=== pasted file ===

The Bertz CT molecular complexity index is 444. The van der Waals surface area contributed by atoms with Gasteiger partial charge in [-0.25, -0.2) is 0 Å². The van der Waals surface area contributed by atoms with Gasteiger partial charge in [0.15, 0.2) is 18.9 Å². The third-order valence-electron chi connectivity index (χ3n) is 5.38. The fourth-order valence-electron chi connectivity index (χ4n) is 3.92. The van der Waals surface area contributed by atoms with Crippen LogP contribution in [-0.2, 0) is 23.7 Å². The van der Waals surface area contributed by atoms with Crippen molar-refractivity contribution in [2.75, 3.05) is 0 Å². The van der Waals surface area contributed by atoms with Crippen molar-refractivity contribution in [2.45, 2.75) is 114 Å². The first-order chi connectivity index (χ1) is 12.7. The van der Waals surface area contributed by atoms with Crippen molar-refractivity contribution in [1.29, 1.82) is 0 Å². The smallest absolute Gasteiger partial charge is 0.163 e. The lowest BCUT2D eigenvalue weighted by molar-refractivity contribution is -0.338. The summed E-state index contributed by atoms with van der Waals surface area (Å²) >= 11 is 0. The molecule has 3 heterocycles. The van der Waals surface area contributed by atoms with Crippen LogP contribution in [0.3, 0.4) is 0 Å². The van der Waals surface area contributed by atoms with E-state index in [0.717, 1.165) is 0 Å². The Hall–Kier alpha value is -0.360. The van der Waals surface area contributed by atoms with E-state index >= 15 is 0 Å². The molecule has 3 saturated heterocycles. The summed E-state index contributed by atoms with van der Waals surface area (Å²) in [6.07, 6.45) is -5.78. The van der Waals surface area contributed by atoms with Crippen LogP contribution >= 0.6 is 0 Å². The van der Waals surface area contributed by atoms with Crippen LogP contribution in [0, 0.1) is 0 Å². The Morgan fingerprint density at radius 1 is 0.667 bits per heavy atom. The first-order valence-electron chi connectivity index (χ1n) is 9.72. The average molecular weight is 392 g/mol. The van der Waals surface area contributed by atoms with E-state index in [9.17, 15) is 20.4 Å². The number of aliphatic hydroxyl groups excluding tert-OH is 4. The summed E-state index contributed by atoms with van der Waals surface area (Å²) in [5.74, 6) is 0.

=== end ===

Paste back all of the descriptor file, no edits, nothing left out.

The Bertz CT molecular complexity index is 444. The van der Waals surface area contributed by atoms with Gasteiger partial charge in [-0.25, -0.2) is 0 Å². The van der Waals surface area contributed by atoms with Gasteiger partial charge in [0.15, 0.2) is 18.9 Å². The third-order valence-electron chi connectivity index (χ3n) is 5.38. The fourth-order valence-electron chi connectivity index (χ4n) is 3.92. The van der Waals surface area contributed by atoms with Crippen LogP contribution in [-0.2, 0) is 23.7 Å². The van der Waals surface area contributed by atoms with Crippen molar-refractivity contribution in [2.75, 3.05) is 0 Å². The van der Waals surface area contributed by atoms with Crippen molar-refractivity contribution in [2.45, 2.75) is 114 Å². The first-order chi connectivity index (χ1) is 12.7. The van der Waals surface area contributed by atoms with Crippen molar-refractivity contribution in [1.29, 1.82) is 0 Å². The smallest absolute Gasteiger partial charge is 0.163 e. The lowest BCUT2D eigenvalue weighted by molar-refractivity contribution is -0.338. The summed E-state index contributed by atoms with van der Waals surface area (Å²) >= 11 is 0. The molecule has 3 heterocycles. The van der Waals surface area contributed by atoms with Crippen LogP contribution in [0.3, 0.4) is 0 Å². The van der Waals surface area contributed by atoms with E-state index in [0.717, 1.165) is 0 Å². The Hall–Kier alpha value is -0.360. The van der Waals surface area contributed by atoms with E-state index >= 15 is 0 Å². The molecule has 3 saturated heterocycles. The summed E-state index contributed by atoms with van der Waals surface area (Å²) in [6.07, 6.45) is -5.78. The van der Waals surface area contributed by atoms with Crippen LogP contribution >= 0.6 is 0 Å². The van der Waals surface area contributed by atoms with Crippen LogP contribution in [0, 0.1) is 0 Å². The Morgan fingerprint density at radius 1 is 0.667 bits per heavy atom. The first-order valence-electron chi connectivity index (χ1n) is 9.72. The average molecular weight is 392 g/mol. The van der Waals surface area contributed by atoms with E-state index in [9.17, 15) is 20.4 Å². The number of aliphatic hydroxyl groups excluding tert-OH is 4. The summed E-state index contributed by atoms with van der Waals surface area (Å²) in [5.74, 6) is 0.